Our environment is full of cues signaling the availability of tasty, but often unhealthy, foods. In this paper, Poppy and colleagues report a recent study that examined the effect of food-associated stimuli on choice behavior in participants with healthy weight versus severe obesity. During a computerized test, participants were exposed to Pavlovian cues predictive of food pictures, and we examined their biasing effect on instrumental choice. For example, would a cue associated with crisps lead to a higher response rate for crisps (as opposed to, for example, lettuce)? Obese participants were indeed found to be more sensitive to high-calorie food cues relative to low-calorie cues. In contrast, healthy-weight individuals did not show a difference between the two food types. Therefore, this study supports the clinical relevance of this associative mechanism, and suggests that severely obese individuals are particularly sensitive to high-calorie food cues whereas low-calorie food cues have little effect on their behavior.

Follow this link to access the paper.

Reference: Watson, P. Wiers, R.W., Hommel, B., Gerdes, V.E.A., de Wit, S. (2017). Stimulus Control over Action for Food in Obese versus Healthy-weight Individuals, Frontiers in Psychology – Eating Behavior, doi.org/10.3389/fpsyg.2017.00580

Follow this link to the Dutch press release

Poppy’s PhD defense is coming up: 21st of April!

Poppy Watson will defend her PhD thesis entitled ‘From Outcomes to Actions: fundamental mechanisms in reward seeking’ on Thursday 21st of April at 10am in the Agnietenkapel (LinkToDigitalDissertation). Poppy conducted her PhD at the Dept. of Developmental Psychology at UvA, under supervision of promotoren Prof. Reinout Wiers, Prof. Bernhard Hommel, and as co-promoter and daily supervisor Dr. Sanne de Wit. After her PhD, she has a postdoc position in the HabitLab.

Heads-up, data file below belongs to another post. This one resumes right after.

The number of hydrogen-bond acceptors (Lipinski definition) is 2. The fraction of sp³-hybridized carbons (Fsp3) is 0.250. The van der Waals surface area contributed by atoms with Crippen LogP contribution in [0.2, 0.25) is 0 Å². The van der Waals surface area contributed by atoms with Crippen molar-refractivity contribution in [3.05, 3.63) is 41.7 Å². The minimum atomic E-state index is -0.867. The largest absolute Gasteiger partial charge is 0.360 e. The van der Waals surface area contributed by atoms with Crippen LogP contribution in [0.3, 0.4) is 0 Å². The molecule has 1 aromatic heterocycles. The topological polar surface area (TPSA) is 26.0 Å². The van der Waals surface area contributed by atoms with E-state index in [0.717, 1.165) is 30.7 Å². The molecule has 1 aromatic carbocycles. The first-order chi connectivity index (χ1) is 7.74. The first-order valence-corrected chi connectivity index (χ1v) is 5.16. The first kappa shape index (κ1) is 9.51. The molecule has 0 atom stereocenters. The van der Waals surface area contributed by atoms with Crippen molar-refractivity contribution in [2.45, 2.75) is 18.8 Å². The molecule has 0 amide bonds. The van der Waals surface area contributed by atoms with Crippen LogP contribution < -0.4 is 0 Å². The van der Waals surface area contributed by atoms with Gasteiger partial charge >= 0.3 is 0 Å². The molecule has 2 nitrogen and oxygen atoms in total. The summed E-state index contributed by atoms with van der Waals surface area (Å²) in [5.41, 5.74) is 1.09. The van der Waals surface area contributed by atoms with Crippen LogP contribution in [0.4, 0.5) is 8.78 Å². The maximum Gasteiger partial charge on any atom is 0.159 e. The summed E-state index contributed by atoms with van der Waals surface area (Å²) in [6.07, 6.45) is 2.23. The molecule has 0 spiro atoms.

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Published in Brain: Enhanced habit formation in Gilles de la Tourette syndrome

Delorme, C., Salvador, A.,  Valabrègue, R., Roze, E., Palminteri, S., Vidailhet, M., de Wit, S., Robbins, T.W.,  Hartmann, A., & Worbe, Y. (2016). Enhanced habits formation in Gilles de la Tourette syndrome. Brain, 605-615,doi: dx.doi.org/10.1093/brain/awv307

Link: brain.oxfordjournals.org/content/139/2/605.long

For a scientific commentary by Harvey Singer, see:
http://dx.doi.org/10.1093/brain/awv378 312-316

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Article: ‘Implementation intention and planning interventions in health psychology: Recommendations from the Synergy expert group for research and practice’

Aukje participated in this Synergy meeting that brought together international experts on the topic of implementation intentions (August 2014), and participated in the writing of a joint paper with recommendations for research and practice:

‘Implementation intention and planning interventions in health psychology: Recommendations from the Synergy expert group for research and practice’

Reference: Hagger, M. S., Luszczynska, A., de Wit, J., Benyamini, Y., Burkert, S., Chamberland, P.-E., Chater, A. M., Dombrowski, S., van Dongen, A., French, D. P., Gauchet, A., Hankonen, N., Karekla, M., Kinney, A. Y., Kwasnicka, D., Lo, S. H., López-Roíg, S., Meslot, C., Marques, M. M., Neter, E., M., Plass A., Potthoff, S., Rennie, L., Scholz, U., Stadler, G., Stolte, E., A., ten Hoor G., Verhoeven, A. A. C., Wagner, M., Oettingen, G., Sheeran, P. and Gollwitzer, P. M. (in press). Implementation intention and planning interventions in health psychology: Recommendations from the Synergy expert group for research and practice. Psychology & Health. doi:10.1080/08870446.2016.1146719

Link to article: http://www.tandfonline.com/doi/abs/10.1080/08870446.2016.1146719#.VugkdfkrLrc

Link to meeting: http://www.ehps.net/content/implementation-intention-and-action-planning-interventions-health-psychology-evaluating

Aukje presents preliminary findings of Healthyways coaching project at ARPH conference

At the ARPH (Association for Researchers in Psychology and Health) congress in Maastricht during the 28th-29th of January 2016, Aukje gave a presentation on the preliminary findings of Healthyways coaching of eating habits. For this (still ongoing) project she recruited female volunteers (via fitness centers and our website) who aimed to improve their eating habits. Her presentation was entitled: “Planning to change unhealthy snacking and the role of mental associations”

Link to ARPH 2016: www.arphconference.nl